Changes

2016 has started out as a year of change – gradual or sudden, they keep bursting upon us.  In January we had our Sophie girl with us and now in February, we do not.  In January we had David Bowie with us and in February we do not.  The same transition has happened to my grandmother with the loss of her second husband a week later.  In February we marked the twelfth year since my father’s untimely passing.  It’s a disappearing act, one day they are here and the next day they simply are not.  Their memories and mementos lingers and you expect to see them around every corner you turn.

Our pets are our daily companions and they give back an unselfish love every moment you spend with them.  With Sophie the dog’s passing, we feel it acutely and forcefully.  We were her earthly guardians and ultimately also the acting agents in her leaving this earth.  We willfully summoned the vet to our house and paid for her release with the doses of sedatives and drugs that stopped her lungs and heart.  In our defense, we were doing this to save her from an unnecessary suffering – a silent cancer had invaded her liver and spleen and rotted out her insides long before she showed any outward sign, brave girl.  In some ways, I think we are more humane to our pets than we choose to be towards ourselves when it comes to this end of life juncture.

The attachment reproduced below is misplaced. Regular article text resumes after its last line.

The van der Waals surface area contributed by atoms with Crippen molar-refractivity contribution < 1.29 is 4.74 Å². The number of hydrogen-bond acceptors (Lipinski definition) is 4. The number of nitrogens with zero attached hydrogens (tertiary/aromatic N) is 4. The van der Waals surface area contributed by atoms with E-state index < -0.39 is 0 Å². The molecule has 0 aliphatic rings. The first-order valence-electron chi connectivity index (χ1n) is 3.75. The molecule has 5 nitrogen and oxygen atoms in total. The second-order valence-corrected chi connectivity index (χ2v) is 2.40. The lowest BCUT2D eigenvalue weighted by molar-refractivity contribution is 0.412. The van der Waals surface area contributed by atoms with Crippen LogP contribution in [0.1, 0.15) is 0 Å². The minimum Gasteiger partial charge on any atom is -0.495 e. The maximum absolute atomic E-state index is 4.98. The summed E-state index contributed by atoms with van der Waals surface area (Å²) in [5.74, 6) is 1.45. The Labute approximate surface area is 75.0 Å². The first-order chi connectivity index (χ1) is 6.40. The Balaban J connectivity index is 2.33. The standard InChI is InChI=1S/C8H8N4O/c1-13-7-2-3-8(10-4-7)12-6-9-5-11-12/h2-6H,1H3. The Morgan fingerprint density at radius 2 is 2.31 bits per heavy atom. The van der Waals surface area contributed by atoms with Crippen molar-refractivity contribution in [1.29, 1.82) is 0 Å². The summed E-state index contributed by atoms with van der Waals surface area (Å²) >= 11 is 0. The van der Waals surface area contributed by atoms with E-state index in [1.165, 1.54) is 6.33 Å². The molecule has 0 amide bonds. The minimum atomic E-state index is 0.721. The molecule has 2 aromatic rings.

I think that Sophie had a good life, for a dog.  We were newlyweds, living in a 400 sq. ft. second floor apartment with one dog already who was just outgrowing puppyhood – it made perfect sense to get a second.  (Sarcasm).  But I just knew we needed another to make our little family unit complete.  So I searched online and we visited one sweet pup at the APA that wasn’t “the one”.  And then I saw Sophie’s rescue story on Stay Rescue’s site and saw a resemblance to Shenanigan and such sweet, loving eyes that I knew that she was ours.  We put in an application and her foster parents brought her out for a visit.  She gravitated towards JT, giving him big eyes, seeming to know he was the one she had to win over.  I still remember her in the backseat of her foster parents’ green sedan, ears high, looking out the window at us as they drove off after the visit.  We talked it over and decided to try it out and her foster parents seemed to know that despite the second floor apartment and being young and naive that we would love her forever and so it was a match.